Erin Perrine, a director of press and communications for Trump’s campaign, responded to news of the new digital campaign by dismissing the Lincoln Project as a creature of the Washington “swamp” and pointing to Trump’s strong support among Republicans.
“This is the swamp — yet again — trying to take down the duly elected President of the United States,” Perrine said in an email to Yahoo News. “President Trump is the leader of a united Republican Party where he has earned 94 percent of Republican votes during the primaries — something any former president of any party could only dream of.”
Trump’s support may still be strong among Republicans, but Madrid said the Lincoln Project believes Biden can win if 3 to 5 percent of GOP voters abandon the president and back the Democratic ticket. Specifically, the group is targeting what it has dubbed “The Bannon Line” — 4 percent of Republicans. That measure comes from Trump’s former top campaign adviser and White House strategist Steve Bannon, who said in a January interview that the Lincoln Project could be a real threat to Trump if it influenced a relatively small number of Republican voters.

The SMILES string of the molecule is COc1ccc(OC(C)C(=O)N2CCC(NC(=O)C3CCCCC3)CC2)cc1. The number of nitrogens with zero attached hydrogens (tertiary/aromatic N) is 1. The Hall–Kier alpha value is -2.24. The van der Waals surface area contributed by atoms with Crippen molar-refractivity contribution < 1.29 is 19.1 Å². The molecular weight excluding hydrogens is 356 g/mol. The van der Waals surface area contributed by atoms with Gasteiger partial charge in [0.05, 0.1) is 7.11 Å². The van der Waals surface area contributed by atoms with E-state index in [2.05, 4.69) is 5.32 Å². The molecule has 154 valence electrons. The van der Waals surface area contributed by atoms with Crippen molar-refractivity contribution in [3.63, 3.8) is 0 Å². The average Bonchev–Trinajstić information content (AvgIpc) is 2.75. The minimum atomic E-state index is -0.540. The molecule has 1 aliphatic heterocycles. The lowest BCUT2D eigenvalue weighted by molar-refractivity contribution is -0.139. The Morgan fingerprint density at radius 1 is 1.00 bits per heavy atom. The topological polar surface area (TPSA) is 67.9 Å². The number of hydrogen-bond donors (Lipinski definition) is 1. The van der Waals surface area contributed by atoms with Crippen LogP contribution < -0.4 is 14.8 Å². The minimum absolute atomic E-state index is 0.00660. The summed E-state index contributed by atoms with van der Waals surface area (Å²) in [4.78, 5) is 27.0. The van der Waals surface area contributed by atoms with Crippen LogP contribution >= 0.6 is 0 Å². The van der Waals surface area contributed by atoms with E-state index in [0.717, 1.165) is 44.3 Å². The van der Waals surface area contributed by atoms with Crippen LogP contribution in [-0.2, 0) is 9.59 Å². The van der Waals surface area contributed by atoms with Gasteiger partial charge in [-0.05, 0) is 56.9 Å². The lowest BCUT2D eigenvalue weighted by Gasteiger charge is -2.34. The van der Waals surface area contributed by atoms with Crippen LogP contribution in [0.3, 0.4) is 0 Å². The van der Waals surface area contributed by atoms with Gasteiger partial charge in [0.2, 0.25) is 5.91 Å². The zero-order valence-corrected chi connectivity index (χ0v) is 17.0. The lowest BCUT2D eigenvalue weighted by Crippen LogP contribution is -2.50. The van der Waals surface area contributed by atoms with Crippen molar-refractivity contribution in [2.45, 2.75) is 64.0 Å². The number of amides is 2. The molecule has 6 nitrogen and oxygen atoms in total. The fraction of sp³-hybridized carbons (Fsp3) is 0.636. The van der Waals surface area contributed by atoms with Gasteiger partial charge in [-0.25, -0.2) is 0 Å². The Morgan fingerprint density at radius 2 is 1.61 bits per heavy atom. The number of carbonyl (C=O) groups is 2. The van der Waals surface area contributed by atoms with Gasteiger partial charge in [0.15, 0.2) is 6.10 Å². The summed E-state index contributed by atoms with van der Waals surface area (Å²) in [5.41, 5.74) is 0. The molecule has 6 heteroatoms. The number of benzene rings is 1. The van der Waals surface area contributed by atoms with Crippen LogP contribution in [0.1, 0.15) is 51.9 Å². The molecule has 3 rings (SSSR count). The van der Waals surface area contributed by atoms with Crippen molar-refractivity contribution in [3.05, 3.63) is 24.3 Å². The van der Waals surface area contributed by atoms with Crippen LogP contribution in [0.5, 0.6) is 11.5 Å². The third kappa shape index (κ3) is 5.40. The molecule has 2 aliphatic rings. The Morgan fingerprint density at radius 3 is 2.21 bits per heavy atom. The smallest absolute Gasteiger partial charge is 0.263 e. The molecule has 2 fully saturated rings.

“If these guys can peel off 3 percent or 4 percent, that’s going to be serious,” Bannon said.
Bannon did not respond to a request for comment.
Madrid said that, based on its own research and polling, the Lincoln Project believes Bannon is “exactly right mathematically.”
“You peel off just 4 percent of the Republican vote and it’s very hard for Trump to win the election,” said Madrid, “That’s really one of the key metrics that we look at.”
To that end, along with targeting specific groups of voters in key states, the Lincoln Project is aiming to have its ads run in swing counties where its data shows “the largest fluidity” with voters moving between parties, Madrid said.
Currently, with polls showing Trump down an average of more than 7 points against former Vice President Joe Biden, Madrid said the Lincoln Project believes that margin is already much “deeper than” the Bannon line. However, Madrid noted “the race will probably tighten up if history is a guide” and said the Lincoln Project plans to increase its spending after gathering data from this latest campaign.
“We only need one in 25 Republicans to say, ‘No.’… To say, ‘We’re done with this nonsense,’” he said. “Are we there? Right now, every, every, every national poll suggests we are deep into that.”
Cover photo thumbnail: The Lincoln Project